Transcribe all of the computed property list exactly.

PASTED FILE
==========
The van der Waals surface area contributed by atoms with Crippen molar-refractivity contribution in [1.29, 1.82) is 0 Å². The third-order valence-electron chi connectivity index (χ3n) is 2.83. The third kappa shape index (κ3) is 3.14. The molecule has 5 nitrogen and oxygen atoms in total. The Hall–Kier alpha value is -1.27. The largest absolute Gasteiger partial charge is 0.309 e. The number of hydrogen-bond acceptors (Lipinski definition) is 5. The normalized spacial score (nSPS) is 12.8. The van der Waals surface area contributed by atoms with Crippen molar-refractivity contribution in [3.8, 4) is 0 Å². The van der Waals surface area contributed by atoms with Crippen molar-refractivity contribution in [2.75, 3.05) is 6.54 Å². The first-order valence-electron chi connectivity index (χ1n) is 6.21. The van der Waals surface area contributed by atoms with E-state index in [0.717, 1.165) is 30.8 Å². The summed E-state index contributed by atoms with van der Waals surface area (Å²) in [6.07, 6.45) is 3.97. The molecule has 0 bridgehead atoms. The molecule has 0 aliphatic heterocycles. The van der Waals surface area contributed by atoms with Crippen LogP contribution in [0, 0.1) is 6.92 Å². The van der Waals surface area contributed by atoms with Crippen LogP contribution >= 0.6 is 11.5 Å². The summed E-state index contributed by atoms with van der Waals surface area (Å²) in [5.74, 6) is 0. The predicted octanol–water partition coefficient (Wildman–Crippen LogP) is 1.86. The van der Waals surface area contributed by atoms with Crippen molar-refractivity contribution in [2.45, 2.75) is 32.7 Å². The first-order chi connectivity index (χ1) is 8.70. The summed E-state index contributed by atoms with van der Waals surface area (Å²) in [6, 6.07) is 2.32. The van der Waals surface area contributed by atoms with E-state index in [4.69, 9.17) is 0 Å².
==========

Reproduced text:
The van der Waals surface area contributed by atoms with Crippen molar-refractivity contribution in [1.29, 1.82) is 0 Å². The third-order valence-electron chi connectivity index (χ3n) is 2.83. The third kappa shape index (κ3) is 3.14. The molecule has 5 nitrogen and oxygen atoms in total. The Hall–Kier alpha value is -1.27. The largest absolute Gasteiger partial charge is 0.309 e. The number of hydrogen-bond acceptors (Lipinski definition) is 5. The normalized spacial score (nSPS) is 12.8. The van der Waals surface area contributed by atoms with Crippen molar-refractivity contribution in [3.8, 4) is 0 Å². The van der Waals surface area contributed by atoms with Crippen molar-refractivity contribution in [2.75, 3.05) is 6.54 Å². The first-order valence-electron chi connectivity index (χ1n) is 6.21. The van der Waals surface area contributed by atoms with E-state index in [0.717, 1.165) is 30.8 Å². The summed E-state index contributed by atoms with van der Waals surface area (Å²) in [6.07, 6.45) is 3.97. The molecule has 0 bridgehead atoms. The molecule has 0 aliphatic heterocycles. The van der Waals surface area contributed by atoms with Crippen LogP contribution in [0, 0.1) is 6.92 Å². The van der Waals surface area contributed by atoms with Crippen LogP contribution >= 0.6 is 11.5 Å². The summed E-state index contributed by atoms with van der Waals surface area (Å²) in [5.74, 6) is 0. The predicted octanol–water partition coefficient (Wildman–Crippen LogP) is 1.86. The van der Waals surface area contributed by atoms with Crippen molar-refractivity contribution in [2.45, 2.75) is 32.7 Å². The first-order chi connectivity index (χ1) is 8.70. The summed E-state index contributed by atoms with van der Waals surface area (Å²) in [6, 6.07) is 2.32. The van der Waals surface area contributed by atoms with E-state index in [4.69, 9.17) is 0 Å².